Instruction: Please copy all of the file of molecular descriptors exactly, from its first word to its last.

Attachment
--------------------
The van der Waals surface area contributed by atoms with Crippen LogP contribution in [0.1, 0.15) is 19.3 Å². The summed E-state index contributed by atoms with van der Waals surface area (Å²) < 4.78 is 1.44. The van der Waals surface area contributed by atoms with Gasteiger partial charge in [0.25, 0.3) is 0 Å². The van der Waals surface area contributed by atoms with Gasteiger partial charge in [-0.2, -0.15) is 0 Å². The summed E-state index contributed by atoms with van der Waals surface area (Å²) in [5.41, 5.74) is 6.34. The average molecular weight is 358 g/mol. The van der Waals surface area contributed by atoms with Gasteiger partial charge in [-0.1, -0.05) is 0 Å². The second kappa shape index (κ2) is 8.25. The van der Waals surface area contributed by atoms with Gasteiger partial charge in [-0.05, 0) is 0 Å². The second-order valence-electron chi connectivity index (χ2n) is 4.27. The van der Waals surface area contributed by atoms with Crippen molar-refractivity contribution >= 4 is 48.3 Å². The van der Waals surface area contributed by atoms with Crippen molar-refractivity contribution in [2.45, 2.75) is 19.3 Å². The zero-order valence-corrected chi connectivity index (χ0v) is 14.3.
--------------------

The van der Waals surface area contributed by atoms with Crippen LogP contribution in [0.1, 0.15) is 19.3 Å². The summed E-state index contributed by atoms with van der Waals surface area (Å²) < 4.78 is 1.44. The van der Waals surface area contributed by atoms with Gasteiger partial charge in [0.25, 0.3) is 0 Å². The van der Waals surface area contributed by atoms with Gasteiger partial charge in [-0.2, -0.15) is 0 Å². The summed E-state index contributed by atoms with van der Waals surface area (Å²) in [5.41, 5.74) is 6.34. The average molecular weight is 358 g/mol. The van der Waals surface area contributed by atoms with Gasteiger partial charge in [-0.1, -0.05) is 0 Å². The second kappa shape index (κ2) is 8.25. The van der Waals surface area contributed by atoms with Gasteiger partial charge in [-0.05, 0) is 0 Å². The second-order valence-electron chi connectivity index (χ2n) is 4.27. The van der Waals surface area contributed by atoms with Crippen molar-refractivity contribution >= 4 is 48.3 Å². The van der Waals surface area contributed by atoms with Crippen molar-refractivity contribution in [2.45, 2.75) is 19.3 Å². The zero-order valence-corrected chi connectivity index (χ0v) is 14.3.